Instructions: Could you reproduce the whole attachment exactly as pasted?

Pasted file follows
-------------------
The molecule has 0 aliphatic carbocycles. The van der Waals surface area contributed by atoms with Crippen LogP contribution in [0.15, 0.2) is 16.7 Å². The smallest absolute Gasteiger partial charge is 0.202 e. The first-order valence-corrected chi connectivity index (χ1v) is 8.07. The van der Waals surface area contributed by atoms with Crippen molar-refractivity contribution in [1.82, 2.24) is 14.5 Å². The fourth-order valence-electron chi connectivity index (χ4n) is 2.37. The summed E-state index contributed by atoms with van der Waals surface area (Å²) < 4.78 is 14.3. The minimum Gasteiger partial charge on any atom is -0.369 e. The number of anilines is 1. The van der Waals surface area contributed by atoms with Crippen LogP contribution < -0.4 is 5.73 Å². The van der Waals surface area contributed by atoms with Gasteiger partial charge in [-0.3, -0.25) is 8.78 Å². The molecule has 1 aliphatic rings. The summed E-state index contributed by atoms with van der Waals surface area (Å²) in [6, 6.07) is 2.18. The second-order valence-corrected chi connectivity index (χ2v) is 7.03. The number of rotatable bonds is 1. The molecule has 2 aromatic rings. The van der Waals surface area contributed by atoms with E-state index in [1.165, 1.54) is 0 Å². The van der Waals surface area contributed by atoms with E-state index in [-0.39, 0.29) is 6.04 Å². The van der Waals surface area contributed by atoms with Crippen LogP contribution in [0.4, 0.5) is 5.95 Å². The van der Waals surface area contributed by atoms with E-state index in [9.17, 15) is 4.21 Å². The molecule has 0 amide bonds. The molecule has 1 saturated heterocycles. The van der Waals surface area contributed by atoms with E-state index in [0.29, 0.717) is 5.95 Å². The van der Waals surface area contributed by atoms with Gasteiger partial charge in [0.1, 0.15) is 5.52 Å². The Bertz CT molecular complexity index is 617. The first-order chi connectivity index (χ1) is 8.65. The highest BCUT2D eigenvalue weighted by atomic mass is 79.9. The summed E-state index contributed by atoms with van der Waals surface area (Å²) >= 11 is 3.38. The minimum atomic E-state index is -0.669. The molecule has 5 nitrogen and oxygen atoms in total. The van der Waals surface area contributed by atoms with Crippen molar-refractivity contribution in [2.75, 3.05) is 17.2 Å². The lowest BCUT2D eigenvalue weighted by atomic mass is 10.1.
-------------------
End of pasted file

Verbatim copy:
The molecule has 0 aliphatic carbocycles. The van der Waals surface area contributed by atoms with Crippen LogP contribution in [0.15, 0.2) is 16.7 Å². The smallest absolute Gasteiger partial charge is 0.202 e. The first-order valence-corrected chi connectivity index (χ1v) is 8.07. The van der Waals surface area contributed by atoms with Crippen molar-refractivity contribution in [1.82, 2.24) is 14.5 Å². The fourth-order valence-electron chi connectivity index (χ4n) is 2.37. The summed E-state index contributed by atoms with van der Waals surface area (Å²) < 4.78 is 14.3. The minimum Gasteiger partial charge on any atom is -0.369 e. The number of anilines is 1. The van der Waals surface area contributed by atoms with Crippen LogP contribution < -0.4 is 5.73 Å². The van der Waals surface area contributed by atoms with Gasteiger partial charge in [-0.3, -0.25) is 8.78 Å². The molecule has 1 aliphatic rings. The summed E-state index contributed by atoms with van der Waals surface area (Å²) in [6, 6.07) is 2.18. The second-order valence-corrected chi connectivity index (χ2v) is 7.03. The number of rotatable bonds is 1. The molecule has 2 aromatic rings. The van der Waals surface area contributed by atoms with E-state index in [1.165, 1.54) is 0 Å². The van der Waals surface area contributed by atoms with E-state index in [-0.39, 0.29) is 6.04 Å². The van der Waals surface area contributed by atoms with Crippen LogP contribution in [0.4, 0.5) is 5.95 Å². The van der Waals surface area contributed by atoms with E-state index in [9.17, 15) is 4.21 Å². The molecule has 0 amide bonds. The molecule has 1 saturated heterocycles. The van der Waals surface area contributed by atoms with E-state index in [0.29, 0.717) is 5.95 Å². The van der Waals surface area contributed by atoms with Gasteiger partial charge in [0.1, 0.15) is 5.52 Å². The Bertz CT molecular complexity index is 617. The first-order chi connectivity index (χ1) is 8.65. The highest BCUT2D eigenvalue weighted by atomic mass is 79.9. The summed E-state index contributed by atoms with van der Waals surface area (Å²) >= 11 is 3.38. The minimum atomic E-state index is -0.669. The molecule has 5 nitrogen and oxygen atoms in total. The van der Waals surface area contributed by atoms with Crippen molar-refractivity contribution in [2.75, 3.05) is 17.2 Å². The lowest BCUT2D eigenvalue weighted by atomic mass is 10.1.